My mom pushed for that to happen and thinking back, it was one of the best things that could have happened because swimming was still a safe place for me. With Crohn’s Disease and ulcerative colitis, caregivers often feel helpless leaving them open for depression and anxiety themselves. Doing something like this can help make you feel like you are standing up for your loved one in a way you actually can.

Stand up to Negative Comments

After being on and off of prednisone for two years, I was finally off of it and back to swimming again in the manner in which I should have been. I did, however, have loads of stretch marks all over my body; mainly my back.

During one swim meet, an official asked me what the marks were on me back and told me it looked like I had been whipped and beaten (I was 14 years old at the time.) He then asked a couple of other swimmers to come take a look which caused a bit of a scene. Thankfully, they were smart enough not to comment. I went into the next race in tears and didn’t perform very well. When I saw my coach and parents, I told them what happened and they were furious.

My parents immediately spoke to the head official, filed a complaint, and that man lost the award he was up for that year.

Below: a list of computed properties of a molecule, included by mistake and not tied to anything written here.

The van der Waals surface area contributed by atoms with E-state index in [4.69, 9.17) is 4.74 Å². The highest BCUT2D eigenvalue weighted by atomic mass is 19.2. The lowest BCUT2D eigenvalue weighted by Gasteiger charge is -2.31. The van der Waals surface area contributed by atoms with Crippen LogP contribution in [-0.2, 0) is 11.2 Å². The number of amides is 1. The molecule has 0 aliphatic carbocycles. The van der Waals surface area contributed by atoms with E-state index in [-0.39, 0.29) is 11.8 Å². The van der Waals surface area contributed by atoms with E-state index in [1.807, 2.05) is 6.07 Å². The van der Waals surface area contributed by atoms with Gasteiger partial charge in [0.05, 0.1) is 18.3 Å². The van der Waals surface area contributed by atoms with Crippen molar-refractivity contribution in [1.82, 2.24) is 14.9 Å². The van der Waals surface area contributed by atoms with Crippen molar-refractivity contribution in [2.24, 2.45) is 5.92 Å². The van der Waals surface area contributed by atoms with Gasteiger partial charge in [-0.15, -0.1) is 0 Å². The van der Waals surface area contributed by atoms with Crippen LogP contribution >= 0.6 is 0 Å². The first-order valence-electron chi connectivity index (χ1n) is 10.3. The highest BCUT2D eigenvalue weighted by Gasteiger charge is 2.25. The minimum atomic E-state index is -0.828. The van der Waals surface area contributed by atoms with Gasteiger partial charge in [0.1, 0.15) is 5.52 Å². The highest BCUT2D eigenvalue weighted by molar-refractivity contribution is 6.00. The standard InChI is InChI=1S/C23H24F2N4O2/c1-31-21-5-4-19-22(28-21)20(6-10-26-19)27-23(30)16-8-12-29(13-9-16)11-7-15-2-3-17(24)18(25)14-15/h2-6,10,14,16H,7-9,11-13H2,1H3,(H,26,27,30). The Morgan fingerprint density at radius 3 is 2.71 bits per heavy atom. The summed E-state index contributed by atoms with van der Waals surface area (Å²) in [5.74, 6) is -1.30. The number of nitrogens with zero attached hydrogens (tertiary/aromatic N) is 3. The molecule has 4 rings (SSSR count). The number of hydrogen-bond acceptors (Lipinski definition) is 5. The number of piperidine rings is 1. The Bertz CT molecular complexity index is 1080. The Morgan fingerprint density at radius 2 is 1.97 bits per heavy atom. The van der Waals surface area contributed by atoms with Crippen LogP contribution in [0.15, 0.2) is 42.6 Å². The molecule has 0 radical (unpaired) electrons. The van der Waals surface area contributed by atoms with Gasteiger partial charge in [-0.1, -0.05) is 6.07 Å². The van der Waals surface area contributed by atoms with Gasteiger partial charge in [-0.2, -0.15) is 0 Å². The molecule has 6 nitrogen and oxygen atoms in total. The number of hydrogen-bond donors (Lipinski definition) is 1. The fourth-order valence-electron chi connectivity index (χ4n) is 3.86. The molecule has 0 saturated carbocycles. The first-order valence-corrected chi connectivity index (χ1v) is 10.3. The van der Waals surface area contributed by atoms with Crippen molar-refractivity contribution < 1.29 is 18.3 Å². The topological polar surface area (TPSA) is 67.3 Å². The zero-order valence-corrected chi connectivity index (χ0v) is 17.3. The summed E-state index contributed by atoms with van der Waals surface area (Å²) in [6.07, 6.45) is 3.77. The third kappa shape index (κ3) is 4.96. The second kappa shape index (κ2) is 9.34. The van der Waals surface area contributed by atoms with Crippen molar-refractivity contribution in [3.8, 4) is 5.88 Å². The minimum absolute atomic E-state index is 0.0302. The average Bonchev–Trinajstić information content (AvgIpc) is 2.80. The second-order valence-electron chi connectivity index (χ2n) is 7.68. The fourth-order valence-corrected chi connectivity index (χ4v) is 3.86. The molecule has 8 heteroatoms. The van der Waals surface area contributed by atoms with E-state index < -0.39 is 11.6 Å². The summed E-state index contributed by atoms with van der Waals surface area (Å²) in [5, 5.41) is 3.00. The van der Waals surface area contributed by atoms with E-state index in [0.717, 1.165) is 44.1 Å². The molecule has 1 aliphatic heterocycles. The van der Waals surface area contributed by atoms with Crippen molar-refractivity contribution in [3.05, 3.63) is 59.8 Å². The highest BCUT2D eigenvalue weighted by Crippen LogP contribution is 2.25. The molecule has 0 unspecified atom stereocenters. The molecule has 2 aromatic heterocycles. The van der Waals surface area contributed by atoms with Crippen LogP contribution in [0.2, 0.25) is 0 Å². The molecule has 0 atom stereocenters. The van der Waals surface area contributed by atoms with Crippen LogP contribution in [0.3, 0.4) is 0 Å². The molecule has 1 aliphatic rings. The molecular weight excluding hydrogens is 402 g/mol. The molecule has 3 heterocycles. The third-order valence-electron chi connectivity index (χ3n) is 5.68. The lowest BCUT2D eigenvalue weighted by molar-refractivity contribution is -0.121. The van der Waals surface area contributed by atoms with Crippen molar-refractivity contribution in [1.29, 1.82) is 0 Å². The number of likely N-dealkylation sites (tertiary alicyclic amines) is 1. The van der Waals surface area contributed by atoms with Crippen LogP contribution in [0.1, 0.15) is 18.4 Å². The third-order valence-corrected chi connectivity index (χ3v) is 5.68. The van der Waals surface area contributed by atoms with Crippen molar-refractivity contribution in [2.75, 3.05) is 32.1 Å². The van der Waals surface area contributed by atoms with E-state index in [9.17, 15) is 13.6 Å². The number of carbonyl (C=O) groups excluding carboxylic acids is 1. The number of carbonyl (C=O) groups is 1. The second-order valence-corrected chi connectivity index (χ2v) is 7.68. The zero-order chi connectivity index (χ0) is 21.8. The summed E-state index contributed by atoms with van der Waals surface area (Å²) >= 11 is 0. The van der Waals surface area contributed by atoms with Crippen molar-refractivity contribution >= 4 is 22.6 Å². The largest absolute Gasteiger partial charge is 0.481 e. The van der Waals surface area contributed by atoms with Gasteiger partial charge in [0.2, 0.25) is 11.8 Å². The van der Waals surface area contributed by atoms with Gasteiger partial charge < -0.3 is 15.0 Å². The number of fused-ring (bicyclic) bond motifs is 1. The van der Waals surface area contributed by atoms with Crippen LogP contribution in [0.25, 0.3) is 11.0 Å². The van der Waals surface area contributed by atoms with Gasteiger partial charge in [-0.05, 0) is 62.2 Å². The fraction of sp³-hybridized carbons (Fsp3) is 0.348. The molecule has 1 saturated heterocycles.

The point is…

I saw that my parents and other adults were willing to fight for me. I had experienced so much negativity in the medical world already that I began to lose faith in others and their ability to protect me. Knowing that my parents were upset about this just like I was because they understood how devastating it was to hear some of these comments made me feel better. It made me feel like I had someone to fight for me when I was too young and couldn’t understand the true reality of things just yet.

Being a caregiver to someone with Crohn’s Disease or ulcerative colitis can be beyond frustrating and upsetting. As someone who has experienced the other side (the patient’s side,) I can tell you that there are certain things that will always stick out in my mind and are the reason I am still here today. My parents were present, tried to understand the important things in my life and make those as easy for me as possible, stood up for me when I wasn’t treated fairly in both the medical and non-medical world, and they gave me unconditional support and love.

As a parent or caregiver to someone with any type of chronic illness, as long as you provide the last thing mentioned (unconditional love and support,) that person will always be grateful! I just wanted to share a couple examples of how my parents helped me navigate IBD life.

This article represents the opinions, thoughts, and experiences of the author; none of this content has been paid for by any advertiser. The InflammatoryBowelDisease.net team does not recommend or endorse any products or treatments discussed herein. Learn more about how we maintain editorial integrity here.